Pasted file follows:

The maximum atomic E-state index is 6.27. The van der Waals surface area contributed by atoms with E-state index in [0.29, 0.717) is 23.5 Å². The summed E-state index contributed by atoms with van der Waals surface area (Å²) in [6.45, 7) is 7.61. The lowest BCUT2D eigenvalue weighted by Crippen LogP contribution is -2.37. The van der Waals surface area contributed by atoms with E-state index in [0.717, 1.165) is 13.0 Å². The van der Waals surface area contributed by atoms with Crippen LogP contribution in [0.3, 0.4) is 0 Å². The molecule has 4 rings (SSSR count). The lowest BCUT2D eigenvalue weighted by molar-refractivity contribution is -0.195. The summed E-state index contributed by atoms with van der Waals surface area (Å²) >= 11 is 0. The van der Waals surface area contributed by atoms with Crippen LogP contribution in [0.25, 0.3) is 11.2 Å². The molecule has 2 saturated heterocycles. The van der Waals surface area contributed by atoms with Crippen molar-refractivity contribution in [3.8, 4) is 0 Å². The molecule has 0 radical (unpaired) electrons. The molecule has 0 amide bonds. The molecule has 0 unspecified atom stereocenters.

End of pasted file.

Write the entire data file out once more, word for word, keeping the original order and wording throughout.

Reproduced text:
The maximum atomic E-state index is 6.27. The van der Waals surface area contributed by atoms with E-state index in [0.29, 0.717) is 23.5 Å². The summed E-state index contributed by atoms with van der Waals surface area (Å²) in [6.45, 7) is 7.61. The lowest BCUT2D eigenvalue weighted by Crippen LogP contribution is -2.37. The van der Waals surface area contributed by atoms with E-state index in [0.717, 1.165) is 13.0 Å². The van der Waals surface area contributed by atoms with Crippen LogP contribution in [0.3, 0.4) is 0 Å². The molecule has 4 rings (SSSR count). The lowest BCUT2D eigenvalue weighted by molar-refractivity contribution is -0.195. The summed E-state index contributed by atoms with van der Waals surface area (Å²) >= 11 is 0. The van der Waals surface area contributed by atoms with Crippen LogP contribution in [0.25, 0.3) is 11.2 Å². The molecule has 2 saturated heterocycles. The van der Waals surface area contributed by atoms with Crippen molar-refractivity contribution in [3.8, 4) is 0 Å². The molecule has 0 radical (unpaired) electrons. The molecule has 0 amide bonds. The molecule has 0 unspecified atom stereocenters.